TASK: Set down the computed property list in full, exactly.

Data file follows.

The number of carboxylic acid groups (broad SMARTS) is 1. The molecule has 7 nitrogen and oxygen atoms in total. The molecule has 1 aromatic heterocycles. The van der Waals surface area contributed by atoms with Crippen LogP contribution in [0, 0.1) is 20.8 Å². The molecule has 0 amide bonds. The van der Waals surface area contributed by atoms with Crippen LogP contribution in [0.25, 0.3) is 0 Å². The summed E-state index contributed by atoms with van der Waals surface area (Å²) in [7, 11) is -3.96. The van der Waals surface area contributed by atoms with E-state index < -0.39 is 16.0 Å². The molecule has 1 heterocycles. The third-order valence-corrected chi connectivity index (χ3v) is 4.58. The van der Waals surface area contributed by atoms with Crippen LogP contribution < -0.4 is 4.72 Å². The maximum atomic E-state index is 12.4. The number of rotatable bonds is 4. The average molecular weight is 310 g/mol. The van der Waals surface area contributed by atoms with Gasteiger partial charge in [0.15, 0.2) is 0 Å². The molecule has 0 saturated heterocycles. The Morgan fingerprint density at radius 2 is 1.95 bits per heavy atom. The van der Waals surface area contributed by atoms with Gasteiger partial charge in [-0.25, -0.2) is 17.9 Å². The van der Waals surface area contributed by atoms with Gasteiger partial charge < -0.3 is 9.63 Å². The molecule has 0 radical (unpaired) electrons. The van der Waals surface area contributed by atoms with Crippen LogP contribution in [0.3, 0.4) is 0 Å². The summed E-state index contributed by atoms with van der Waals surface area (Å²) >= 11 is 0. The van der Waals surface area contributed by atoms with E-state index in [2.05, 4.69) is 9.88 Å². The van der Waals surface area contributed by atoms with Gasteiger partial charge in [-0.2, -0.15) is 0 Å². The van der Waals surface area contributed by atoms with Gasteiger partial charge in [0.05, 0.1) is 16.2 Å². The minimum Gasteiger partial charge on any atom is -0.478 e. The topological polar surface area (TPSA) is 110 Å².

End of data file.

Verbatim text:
The number of carboxylic acid groups (broad SMARTS) is 1. The molecule has 7 nitrogen and oxygen atoms in total. The molecule has 1 aromatic heterocycles. The van der Waals surface area contributed by atoms with Crippen LogP contribution in [0, 0.1) is 20.8 Å². The molecule has 0 amide bonds. The van der Waals surface area contributed by atoms with Crippen LogP contribution in [0.25, 0.3) is 0 Å². The summed E-state index contributed by atoms with van der Waals surface area (Å²) in [7, 11) is -3.96. The van der Waals surface area contributed by atoms with E-state index < -0.39 is 16.0 Å². The molecule has 1 heterocycles. The third-order valence-corrected chi connectivity index (χ3v) is 4.58. The van der Waals surface area contributed by atoms with Crippen LogP contribution < -0.4 is 4.72 Å². The maximum atomic E-state index is 12.4. The number of rotatable bonds is 4. The average molecular weight is 310 g/mol. The van der Waals surface area contributed by atoms with Gasteiger partial charge in [0.15, 0.2) is 0 Å². The molecule has 0 saturated heterocycles. The Morgan fingerprint density at radius 2 is 1.95 bits per heavy atom. The van der Waals surface area contributed by atoms with Gasteiger partial charge in [-0.25, -0.2) is 17.9 Å². The van der Waals surface area contributed by atoms with Gasteiger partial charge < -0.3 is 9.63 Å². The molecule has 0 radical (unpaired) electrons. The van der Waals surface area contributed by atoms with Crippen LogP contribution in [0.3, 0.4) is 0 Å². The summed E-state index contributed by atoms with van der Waals surface area (Å²) >= 11 is 0. The van der Waals surface area contributed by atoms with E-state index in [2.05, 4.69) is 9.88 Å². The van der Waals surface area contributed by atoms with Gasteiger partial charge in [-0.2, -0.15) is 0 Å². The van der Waals surface area contributed by atoms with Gasteiger partial charge in [0.05, 0.1) is 16.2 Å². The minimum Gasteiger partial charge on any atom is -0.478 e. The topological polar surface area (TPSA) is 110 Å².